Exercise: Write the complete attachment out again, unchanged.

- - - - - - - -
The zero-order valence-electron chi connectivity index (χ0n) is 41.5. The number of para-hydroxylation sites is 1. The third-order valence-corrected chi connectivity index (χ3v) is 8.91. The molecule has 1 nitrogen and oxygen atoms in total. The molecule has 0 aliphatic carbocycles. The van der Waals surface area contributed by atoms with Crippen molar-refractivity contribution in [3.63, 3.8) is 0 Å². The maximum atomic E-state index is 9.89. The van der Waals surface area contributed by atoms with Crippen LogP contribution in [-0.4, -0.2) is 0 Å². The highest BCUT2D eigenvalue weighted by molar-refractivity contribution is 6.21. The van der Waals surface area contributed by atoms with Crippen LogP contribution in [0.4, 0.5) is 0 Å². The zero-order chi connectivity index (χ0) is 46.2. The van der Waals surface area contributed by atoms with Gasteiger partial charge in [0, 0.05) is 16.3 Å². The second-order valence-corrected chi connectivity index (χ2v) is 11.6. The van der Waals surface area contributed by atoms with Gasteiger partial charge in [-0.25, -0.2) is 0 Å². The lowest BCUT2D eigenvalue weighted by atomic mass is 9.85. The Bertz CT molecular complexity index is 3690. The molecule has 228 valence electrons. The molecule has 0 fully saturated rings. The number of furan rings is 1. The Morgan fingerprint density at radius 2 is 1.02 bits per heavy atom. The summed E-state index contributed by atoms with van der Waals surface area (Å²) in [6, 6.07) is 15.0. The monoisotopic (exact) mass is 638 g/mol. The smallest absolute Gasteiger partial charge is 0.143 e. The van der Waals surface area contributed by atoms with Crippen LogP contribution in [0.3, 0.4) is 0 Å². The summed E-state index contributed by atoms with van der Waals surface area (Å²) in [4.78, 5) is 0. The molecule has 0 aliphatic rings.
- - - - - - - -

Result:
The zero-order valence-electron chi connectivity index (χ0n) is 41.5. The number of para-hydroxylation sites is 1. The third-order valence-corrected chi connectivity index (χ3v) is 8.91. The molecule has 1 nitrogen and oxygen atoms in total. The molecule has 0 aliphatic carbocycles. The van der Waals surface area contributed by atoms with Crippen molar-refractivity contribution in [3.63, 3.8) is 0 Å². The maximum atomic E-state index is 9.89. The van der Waals surface area contributed by atoms with Crippen LogP contribution in [-0.4, -0.2) is 0 Å². The highest BCUT2D eigenvalue weighted by molar-refractivity contribution is 6.21. The van der Waals surface area contributed by atoms with Crippen LogP contribution in [0.4, 0.5) is 0 Å². The zero-order chi connectivity index (χ0) is 46.2. The van der Waals surface area contributed by atoms with Gasteiger partial charge in [0, 0.05) is 16.3 Å². The second-order valence-corrected chi connectivity index (χ2v) is 11.6. The van der Waals surface area contributed by atoms with Gasteiger partial charge in [-0.25, -0.2) is 0 Å². The lowest BCUT2D eigenvalue weighted by atomic mass is 9.85. The Bertz CT molecular complexity index is 3690. The molecule has 228 valence electrons. The molecule has 0 fully saturated rings. The number of furan rings is 1. The Morgan fingerprint density at radius 2 is 1.02 bits per heavy atom. The summed E-state index contributed by atoms with van der Waals surface area (Å²) in [6, 6.07) is 15.0. The monoisotopic (exact) mass is 638 g/mol. The smallest absolute Gasteiger partial charge is 0.143 e. The van der Waals surface area contributed by atoms with Crippen LogP contribution in [0.3, 0.4) is 0 Å². The summed E-state index contributed by atoms with van der Waals surface area (Å²) in [4.78, 5) is 0. The molecule has 0 aliphatic rings.